Dan Hon picked up my ball and ran with it a bit in his newsletter thing. I think he pretty much gets the gist of my point, but he kinda shifts the blame onto the marketing and advertising of tech rather than the discourse of tech, of which marketing is only one subsystem; advertising certainly reproduces uncritically diegetic technological utopias (and the internet now re-reproduces ((and sometimes remixes)) them losslessly and infinitely), but there are also the interactions of biz-school dogma, neoclassical economics (profit uber alles) and the positivist epistemologies of the STEM disciplines to consider. Technological determinism is not a simple belief; it’s just one visible manifestation of the dominant worldview.

Hon illustrates the point for me, in fact. He talks about the utopian tech ads of the “information superhighway” era, and how only now are we actually seeing a roll-out of the services that were promised to us on the back of the internet. Then he says:

“… it’s like we still *want* to buy concert tickets wherever we want, and we still *want* to say goodnight to our kids over Facetime or whatever.”

There’s a valid point here, which is that convenience has always been a marketing cornerstone, and that making things easier is a form of progress. But the thing about Facetime is the killer example: Facetime solves the problem of being able to say goodnight to your kids when travelling on business, but it doesn’t solve the problem of a business culture that expects you to spend shit-loads of time away from your young family — which is a systemic problem with many other side-effects besides keeping you away from home, and one that technology tends to exacerbate at the molar scale, even (if not especially) when it seems to ameliorate it at the molecular scale. Or, to put it crudely: in order for an iPhone to make your life easier, a number of Chinese workers must make their lives rather more difficult. The benefits of technology are not at all evenly distributed, and neither are the downsides.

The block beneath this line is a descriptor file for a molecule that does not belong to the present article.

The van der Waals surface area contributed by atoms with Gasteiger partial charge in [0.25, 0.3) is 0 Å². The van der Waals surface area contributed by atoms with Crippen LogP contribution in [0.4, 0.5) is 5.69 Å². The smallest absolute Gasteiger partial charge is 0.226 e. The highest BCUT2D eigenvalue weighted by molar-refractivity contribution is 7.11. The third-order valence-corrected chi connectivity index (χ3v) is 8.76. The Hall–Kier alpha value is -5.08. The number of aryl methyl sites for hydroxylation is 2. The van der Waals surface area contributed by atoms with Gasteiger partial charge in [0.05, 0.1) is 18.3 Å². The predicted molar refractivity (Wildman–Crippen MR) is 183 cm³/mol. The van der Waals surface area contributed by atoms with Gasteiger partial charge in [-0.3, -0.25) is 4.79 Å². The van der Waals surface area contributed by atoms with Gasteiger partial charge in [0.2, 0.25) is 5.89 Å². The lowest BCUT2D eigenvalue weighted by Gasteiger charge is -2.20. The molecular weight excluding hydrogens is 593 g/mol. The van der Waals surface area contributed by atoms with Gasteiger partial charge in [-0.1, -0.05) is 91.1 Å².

So perhaps it’s just capitalism that’s the culprit? That’s part of it, I’m sure — but capitalism is a construct, and blaming constructs is lazy (not to mention, um, unconstructive?). But the intimate interconnection between neoclassical economics, technoscientific production and climate change is becoming increasingly hard to ignore, and we’ll never fix a problem that’s essentially technological in origin by just throwing more technology at it; that’s about as rational as trying to extinguish a fire with gasoline.

(Which, to be clear, is not a primitivist call for the abandonment of technology in toto; on the contrary, it’s a call for us to flatten our ontologies, to redefine the notion of “the problem” into something a little less selfish and a little more systemic.)

Sisyphus ponders the season

This morning I laid in late and wrote, prodding at my tablet in the dark. The pink-noise hiss and splatter of cars on the rain-soaked street out front speaks to the season, but nothing says “summer’s over” like half an hour of joyous honking as flight after flight of geese pass over the house, heading south for warmer, brighter climes.

The days draw in, and dawn starts dragging its heels. I can feel myself shifting modes, somehow — my metabolism reconfiguring itself against the darkness. Winter is a state of siege, a war against myself: bad poetry and bright memories line the battlements, pale banners snapping in the brittle wind.

There is no glory to be won here, only time. Victory lies in the refusal to surrender.

Some speculations on speculation

I appeared on a panel about Speculative Design at LonCon3 over the weekend just gone, and one of my fellow panellists, architect and writer Nic Clear, mentioned that he had some misgivings over the use of the word “speculative”.

Definitions of 'speculation' from Oxford Dictionaries Online

It’s always had two meanings, after all: there’s the imaginative, extrapolative and science fictional sense in which we tend to use it today, but also the rather unfashionable (read as “historically tainted”) financial sense — think speculative building, for example, or the land speculations of the railroad barons.

We don’t talk so much of people speculating on the stock exchange as we used to; nowadays, one invests in the market. The nature of the game hasn’t changed, but the label has. Here’s an Ngram chart of word frequency over time:

Now look again at the secondary definition of speculation: “in the hope of gain but with the risk of loss” — my emphasis.